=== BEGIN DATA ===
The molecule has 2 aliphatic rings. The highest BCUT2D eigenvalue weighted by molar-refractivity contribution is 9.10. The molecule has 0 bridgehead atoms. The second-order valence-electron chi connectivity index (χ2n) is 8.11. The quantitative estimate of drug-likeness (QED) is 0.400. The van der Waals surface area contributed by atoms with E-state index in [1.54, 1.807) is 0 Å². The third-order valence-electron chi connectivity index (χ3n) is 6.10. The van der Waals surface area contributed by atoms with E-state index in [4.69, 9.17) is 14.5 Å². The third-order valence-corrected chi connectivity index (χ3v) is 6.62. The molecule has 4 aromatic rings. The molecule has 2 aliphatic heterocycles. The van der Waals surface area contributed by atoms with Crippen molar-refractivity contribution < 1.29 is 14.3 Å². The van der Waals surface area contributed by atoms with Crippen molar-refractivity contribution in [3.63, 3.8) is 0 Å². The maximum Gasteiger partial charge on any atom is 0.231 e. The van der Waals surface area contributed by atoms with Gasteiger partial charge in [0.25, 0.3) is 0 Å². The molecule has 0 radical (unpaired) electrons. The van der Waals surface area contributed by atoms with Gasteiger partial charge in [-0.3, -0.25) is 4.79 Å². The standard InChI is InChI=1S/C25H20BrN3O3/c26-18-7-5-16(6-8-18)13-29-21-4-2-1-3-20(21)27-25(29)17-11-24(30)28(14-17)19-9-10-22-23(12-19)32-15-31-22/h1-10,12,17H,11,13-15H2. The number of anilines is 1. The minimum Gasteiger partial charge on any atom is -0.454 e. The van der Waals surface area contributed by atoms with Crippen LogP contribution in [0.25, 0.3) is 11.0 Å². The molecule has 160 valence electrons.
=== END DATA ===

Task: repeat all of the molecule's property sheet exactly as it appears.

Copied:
The molecule has 2 aliphatic rings. The highest BCUT2D eigenvalue weighted by molar-refractivity contribution is 9.10. The molecule has 0 bridgehead atoms. The second-order valence-electron chi connectivity index (χ2n) is 8.11. The quantitative estimate of drug-likeness (QED) is 0.400. The van der Waals surface area contributed by atoms with E-state index in [1.54, 1.807) is 0 Å². The third-order valence-electron chi connectivity index (χ3n) is 6.10. The van der Waals surface area contributed by atoms with E-state index in [4.69, 9.17) is 14.5 Å². The third-order valence-corrected chi connectivity index (χ3v) is 6.62. The molecule has 4 aromatic rings. The molecule has 2 aliphatic heterocycles. The van der Waals surface area contributed by atoms with Crippen molar-refractivity contribution < 1.29 is 14.3 Å². The van der Waals surface area contributed by atoms with Crippen molar-refractivity contribution in [3.63, 3.8) is 0 Å². The maximum Gasteiger partial charge on any atom is 0.231 e. The van der Waals surface area contributed by atoms with Gasteiger partial charge in [0.25, 0.3) is 0 Å². The molecule has 0 radical (unpaired) electrons. The van der Waals surface area contributed by atoms with Gasteiger partial charge in [-0.3, -0.25) is 4.79 Å². The standard InChI is InChI=1S/C25H20BrN3O3/c26-18-7-5-16(6-8-18)13-29-21-4-2-1-3-20(21)27-25(29)17-11-24(30)28(14-17)19-9-10-22-23(12-19)32-15-31-22/h1-10,12,17H,11,13-15H2. The number of anilines is 1. The minimum Gasteiger partial charge on any atom is -0.454 e. The van der Waals surface area contributed by atoms with Crippen LogP contribution in [0.25, 0.3) is 11.0 Å². The molecule has 160 valence electrons.